The U.S. Drug Enforcement Administration (DEA) is warning the public that colorfully dyed fentanyl — dubbed "rainbow fentanyl" — is readily available across the United States.

    “Rainbow fentanyl — fentanyl pills and powder that come in a variety of bright colors, shapes, and sizes — is a deliberat...

    'Healthier' Option? Fit Teens Are More Likely to Vape

    It might seem incongruous, but new research suggests that teens who engage in more physical activity may vape m...

    Deep Brain Stimulation Shows Promise Against Binge Eating Disorder

    Electrically stimulating the brain's "reward" circuity may hold promise as a treatment for binge eating disorder, a small pilot study suggests.

    The findings are based on just two patients who received deep brain stimulation (DBS) -- a technique used for ...

    Magic Mushroom Hallucinogen May Treat Problem Drinking

    Jon Kostas, a lifelong resident of New York City, started bar-hopping at age 13. At the height of his alcoholism, he was consuming as many as 30 drinks a night.

    Desperate for a way out, Kostas, 32, turned to a new therapy: psilocybin -- the psychedelic compound found in so-cal...

    America's Love Affair With Sleeping Pills May Be Waning

    Fewer Americans are turning to sleep medications to fight insomnia.

    After a dramatic rise in prescriptions for drugs like Ambien, the trend has ebbed, according to a new study, and fewer doctors are prescribing sleep medications

    Use of Pot, Hallucinogens Soaring Among Young Americans

    Marijuana and hallucinogen use are at an all-time high among young adults, U.S. health officials reported Monday.

    Compared to five or 10 years ago, the use of these drugs over the past year has risen significantly among 19- to 30-year-olds, according to the Monitoring the Future panel study. The new dat...

    Why Coffee & Cigarette Is a Morning Ritual for Millions

    Smokers in the throes of nicotine withdrawal when they wake up in the morning may crave not just a cigarette but a cup of coffee along with it.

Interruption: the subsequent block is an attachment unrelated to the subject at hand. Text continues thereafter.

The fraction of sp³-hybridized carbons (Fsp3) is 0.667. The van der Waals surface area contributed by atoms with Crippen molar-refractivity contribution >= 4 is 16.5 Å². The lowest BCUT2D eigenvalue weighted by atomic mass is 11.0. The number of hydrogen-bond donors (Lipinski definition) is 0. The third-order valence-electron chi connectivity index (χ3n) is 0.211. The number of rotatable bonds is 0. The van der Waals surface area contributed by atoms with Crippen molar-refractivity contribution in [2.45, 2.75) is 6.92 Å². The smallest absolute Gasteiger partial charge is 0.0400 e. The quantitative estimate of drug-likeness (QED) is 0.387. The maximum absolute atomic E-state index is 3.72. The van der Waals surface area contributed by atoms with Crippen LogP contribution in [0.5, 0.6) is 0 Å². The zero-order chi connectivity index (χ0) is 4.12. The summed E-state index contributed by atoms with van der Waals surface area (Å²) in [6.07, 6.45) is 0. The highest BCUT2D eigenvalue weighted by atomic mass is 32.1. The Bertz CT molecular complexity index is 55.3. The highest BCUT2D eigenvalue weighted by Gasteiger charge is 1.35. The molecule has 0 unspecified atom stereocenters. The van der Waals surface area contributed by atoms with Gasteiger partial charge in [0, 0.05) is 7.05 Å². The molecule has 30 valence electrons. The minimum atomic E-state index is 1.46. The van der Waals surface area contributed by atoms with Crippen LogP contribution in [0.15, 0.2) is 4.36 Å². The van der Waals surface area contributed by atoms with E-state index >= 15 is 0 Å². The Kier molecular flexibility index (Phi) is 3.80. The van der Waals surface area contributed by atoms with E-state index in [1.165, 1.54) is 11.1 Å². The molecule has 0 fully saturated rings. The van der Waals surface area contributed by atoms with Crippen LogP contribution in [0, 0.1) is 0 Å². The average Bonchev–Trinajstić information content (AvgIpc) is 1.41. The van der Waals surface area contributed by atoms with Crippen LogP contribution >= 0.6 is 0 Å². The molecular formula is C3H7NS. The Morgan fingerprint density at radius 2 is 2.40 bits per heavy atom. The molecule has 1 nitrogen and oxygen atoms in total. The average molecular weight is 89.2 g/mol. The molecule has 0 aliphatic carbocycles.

Science can explain that.

    Researchers have identified two compounds in coffee that directly affect certain nicotine receptors in...

    FDA Issues Warning to Maker of Illegal Nicotine Gummies

    The U.S. Food and Drug Administration on Thursday warned a maker of nicotine gummies to stop marketing what is an illegal product.

    In what is a first-of-its-kind warning, the agency said it considers these gummies part...

    3 Big Pharmacy Chains Must Pay $650 Million to Ohio Counties for Role in Opioid Crisis

    Three of the country's largest pharmacy chains will have to pay $650.5 million over the next 15 years to two Ohio counties for their role in the opioid epidemic, a U.S. federal judge has ordered.

    The decision follows a November jury verdict that found CVS, Walgreens and Walmart pharmacies continued to ...

    Meth Plays Big Role in Drug ODs in Rural America

    Methamphetamine is driving an epidemic of drug overdoses in rural America, a new study concludes.

    Researchers attribute the surge to meth laced with fentanyl or combined with an opioid that contains fentanyl.

    "

    Fewer Smokers Tried to Quit During COVID Pandemic

    Fewer people tried to quit smoking as the COVID-19 pandemic began, and this continued for at least a year, according to a new U.S. study.

    The American Cancer Society detailed pandemic smoking behavior in the report, while stressing the need to re-engage smokers in

  • By Cara Murez HealthDay Reporter
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  • August 8, 2022
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  • Wave of Opioid Overdoses Expected to Hit U.S. Rural, Urban Areas

    Experts predict opioid overdoses will climb in both rural and urban areas because of the lethal practice of mixing the highly addictive narcotics with other drugs.

    The coming wave of opioid overdoses “...

    Telehealth, Phone Visits a Lifesaver for Veterans Addicted to Opioids

    There are many obstacles to opioid addiction treatment, but a new study shows one that one outgrowth of the COVID pandemic -- telehealth -- is enabling more U.S. veterans to get help.

    Researchers examined care given to vets before and after a transition to telehealth visits in early 2020 for treatment of their opioid use disorder. Telehealth for patients receiving the prescription drug

    Many Smokers Who Want to Quit Just End Up Vaping, Too

    Many smokers eager to quit embrace electronic cigarettes as a tool for kicking the habit, but a new study warns the move may raise the risk for becoming addicted to both cigarettes and vaping.

    The finding follows a look at the experience of nearly 112,000 smokers who sought outpatie...

    Today's Potent Pot Could Be Prescription for Addiction